The Outlook: June 2019 economic commentary

Stakes raised in the US-China trade conflict.

What happens in China, matters for investors. It is the world’s second largest economy, accounting for around 20% of global GDP, and has had an increasingly important influence on the global economic cycle in recent years. Unsurprisingly, therefore, adverse developments regarding both the strength of the Chinese economy and the state of US-China relations have unsettled financial markets in recent weeks.

Take US-China relations first. The run-up in global equity markets during the first four months of 2019 had, in part, been based on the assumption that the US and China would agree a trade deal by the summer. Progress in ongoing trade talks was expected to halt the sequence of tit-for-tat tariffs that President Donald Trump had initiated in the spring of 2018. However, this optimism was shattered when negotiations broke down at the beginning of May, amidst US accusations that the Chinese had reneged on several aspects of the draft trade deal.

Trade war escalates

As a result, the trade war has escalated. On 10 May, the US authorities raised the tariff on US $200 billion worth of Chinese imports from 10% to 25%, and on 1 June China retaliated by increasing tariff rates on US $60 billion worth of imports from the US. In addition, President Trump has threatened to impose a 25% on the remaining US $300 billion worth of Chinese imports if an agreement between the two countries is not secured at the forthcoming G20 summit in Japan on 28-29 June.

Moreover, it is becoming clear that the conflict is now moving beyond the mere exchange of tariffs and is morphing into a broader economic and technology war. In mid-May, the US Department of Commerce banned the Chinese telecoms giant Huawei from doing business with American companies without special approval due to security concerns. In response, Beijing has announced several counter-measures, including drawing up its own list of foreign entities it deems as harming Chinese companies. In a bid to undermine the US tourism sector, which benefitted from nearly three million Chinese visitors in 2018, Beijing has issued travel warnings to Chinese residents thinking of vacationing in the US. There has also been talk of Chinese consumers boycotting American goods.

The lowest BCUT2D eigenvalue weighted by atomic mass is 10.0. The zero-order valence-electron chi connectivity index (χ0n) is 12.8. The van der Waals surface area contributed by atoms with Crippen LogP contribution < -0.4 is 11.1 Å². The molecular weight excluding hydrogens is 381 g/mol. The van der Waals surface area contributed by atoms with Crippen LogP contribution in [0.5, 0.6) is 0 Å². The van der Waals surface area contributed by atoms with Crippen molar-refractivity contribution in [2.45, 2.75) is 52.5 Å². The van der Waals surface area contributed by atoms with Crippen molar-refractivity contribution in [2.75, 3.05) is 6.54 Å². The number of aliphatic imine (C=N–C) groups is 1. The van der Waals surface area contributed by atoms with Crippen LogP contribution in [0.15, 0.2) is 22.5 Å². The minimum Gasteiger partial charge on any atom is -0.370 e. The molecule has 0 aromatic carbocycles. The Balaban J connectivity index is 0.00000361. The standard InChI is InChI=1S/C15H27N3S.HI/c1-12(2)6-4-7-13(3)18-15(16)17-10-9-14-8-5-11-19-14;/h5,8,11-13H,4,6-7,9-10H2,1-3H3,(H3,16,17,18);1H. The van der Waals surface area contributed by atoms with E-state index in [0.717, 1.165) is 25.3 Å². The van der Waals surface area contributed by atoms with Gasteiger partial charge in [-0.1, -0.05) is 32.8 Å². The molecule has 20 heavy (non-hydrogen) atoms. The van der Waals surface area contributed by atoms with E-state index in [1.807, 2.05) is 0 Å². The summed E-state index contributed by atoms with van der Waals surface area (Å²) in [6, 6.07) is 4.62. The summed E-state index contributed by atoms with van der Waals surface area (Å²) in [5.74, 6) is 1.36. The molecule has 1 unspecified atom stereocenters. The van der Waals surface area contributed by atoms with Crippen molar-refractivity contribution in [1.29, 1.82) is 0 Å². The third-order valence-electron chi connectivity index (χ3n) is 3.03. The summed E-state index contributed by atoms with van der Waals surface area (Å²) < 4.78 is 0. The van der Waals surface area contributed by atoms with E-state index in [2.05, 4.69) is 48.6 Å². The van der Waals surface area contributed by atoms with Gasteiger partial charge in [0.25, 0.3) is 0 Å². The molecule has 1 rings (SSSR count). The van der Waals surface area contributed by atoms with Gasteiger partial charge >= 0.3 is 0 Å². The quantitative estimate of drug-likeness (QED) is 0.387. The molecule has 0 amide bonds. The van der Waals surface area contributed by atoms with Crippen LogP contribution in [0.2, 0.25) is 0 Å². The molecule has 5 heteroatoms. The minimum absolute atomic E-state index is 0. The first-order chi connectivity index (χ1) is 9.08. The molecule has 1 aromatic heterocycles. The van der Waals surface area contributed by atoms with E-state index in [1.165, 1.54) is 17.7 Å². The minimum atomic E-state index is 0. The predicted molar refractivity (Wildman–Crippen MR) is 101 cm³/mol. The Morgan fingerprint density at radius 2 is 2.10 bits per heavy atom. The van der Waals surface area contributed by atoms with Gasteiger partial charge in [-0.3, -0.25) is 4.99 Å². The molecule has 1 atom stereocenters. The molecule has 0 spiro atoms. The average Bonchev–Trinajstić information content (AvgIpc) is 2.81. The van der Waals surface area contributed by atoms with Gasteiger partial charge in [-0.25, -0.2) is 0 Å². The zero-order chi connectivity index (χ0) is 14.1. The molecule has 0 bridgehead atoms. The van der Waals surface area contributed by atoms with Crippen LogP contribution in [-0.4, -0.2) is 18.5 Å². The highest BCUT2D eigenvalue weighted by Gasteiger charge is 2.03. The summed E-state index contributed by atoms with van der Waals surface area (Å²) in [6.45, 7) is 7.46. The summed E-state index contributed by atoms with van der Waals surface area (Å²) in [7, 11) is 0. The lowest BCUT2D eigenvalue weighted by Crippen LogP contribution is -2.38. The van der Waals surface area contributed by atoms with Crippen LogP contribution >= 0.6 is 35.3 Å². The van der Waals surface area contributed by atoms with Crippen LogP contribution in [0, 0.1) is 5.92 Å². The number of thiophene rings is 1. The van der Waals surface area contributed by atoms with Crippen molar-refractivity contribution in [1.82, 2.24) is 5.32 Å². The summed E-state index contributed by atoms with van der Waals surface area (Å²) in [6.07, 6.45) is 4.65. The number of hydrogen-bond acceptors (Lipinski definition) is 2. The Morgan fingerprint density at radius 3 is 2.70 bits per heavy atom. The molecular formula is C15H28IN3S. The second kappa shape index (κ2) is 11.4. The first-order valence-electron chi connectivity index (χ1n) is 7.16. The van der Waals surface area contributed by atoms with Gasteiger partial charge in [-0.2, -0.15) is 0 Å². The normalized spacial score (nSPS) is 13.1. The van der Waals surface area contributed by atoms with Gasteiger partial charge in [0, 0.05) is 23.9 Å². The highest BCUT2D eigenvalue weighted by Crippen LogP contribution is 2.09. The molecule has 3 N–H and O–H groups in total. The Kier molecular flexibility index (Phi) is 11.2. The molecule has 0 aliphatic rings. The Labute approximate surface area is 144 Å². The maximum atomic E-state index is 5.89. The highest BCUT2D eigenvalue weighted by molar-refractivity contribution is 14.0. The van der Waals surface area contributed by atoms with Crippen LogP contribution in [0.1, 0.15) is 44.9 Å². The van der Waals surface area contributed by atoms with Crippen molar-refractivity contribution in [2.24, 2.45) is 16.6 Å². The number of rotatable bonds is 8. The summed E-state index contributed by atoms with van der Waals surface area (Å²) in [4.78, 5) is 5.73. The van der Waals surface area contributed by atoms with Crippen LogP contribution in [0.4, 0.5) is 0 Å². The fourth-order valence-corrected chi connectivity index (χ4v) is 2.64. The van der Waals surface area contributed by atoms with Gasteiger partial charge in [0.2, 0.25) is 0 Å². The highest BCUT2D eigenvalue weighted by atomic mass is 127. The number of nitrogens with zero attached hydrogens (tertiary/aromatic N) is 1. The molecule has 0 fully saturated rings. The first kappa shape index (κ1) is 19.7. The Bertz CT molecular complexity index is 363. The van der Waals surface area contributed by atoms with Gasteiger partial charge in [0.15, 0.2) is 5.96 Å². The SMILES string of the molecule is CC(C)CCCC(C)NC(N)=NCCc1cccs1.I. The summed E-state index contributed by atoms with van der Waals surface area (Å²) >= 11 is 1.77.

In addition, China’s National Development and Reform Commission is considering proposals to restrict exports of so-called rare-earth minerals. Such minerals are key inputs in the production of high-tech goods such as smartphones, electric vehicles and military equipment. Given that China accounts for about 80% of all rare-earth materials supplied to the US, such a move could produce significant disruption.

Chinese economy slows

The souring of US-China relations has come at a time when Chinese economic data has also taken a turn for the worse. During the first quarter of the year, hopes were high that the economy was stabilising, following the marked deceleration witnessed in 2018. China’s GDP grew 6.4% year-on-year in Q1, the same pace as that seen in the final quarter of 2018. However, recent data has cast doubt on the view that Beijing’s domestic stimulus measures were offsetting the negative impact of the trade conflict. Figures for May showed growth in industrial output slowing to 5.0% year-on-year – a 17-year low – as output of automobiles and computer equipment saw sharp slowdowns.

The latest round of protectionist measures from the Trump administration threaten to make matters worse. Huawei announced on 17 June that the US blacklisting of the company had contributed to a 40% month-on-month fall in sales of its handsets in May and had forced it to revise down sales forecasts by around US $30 billion. Huawei’s annual revenues are now expected to be flat at around US $100 billion this year and next.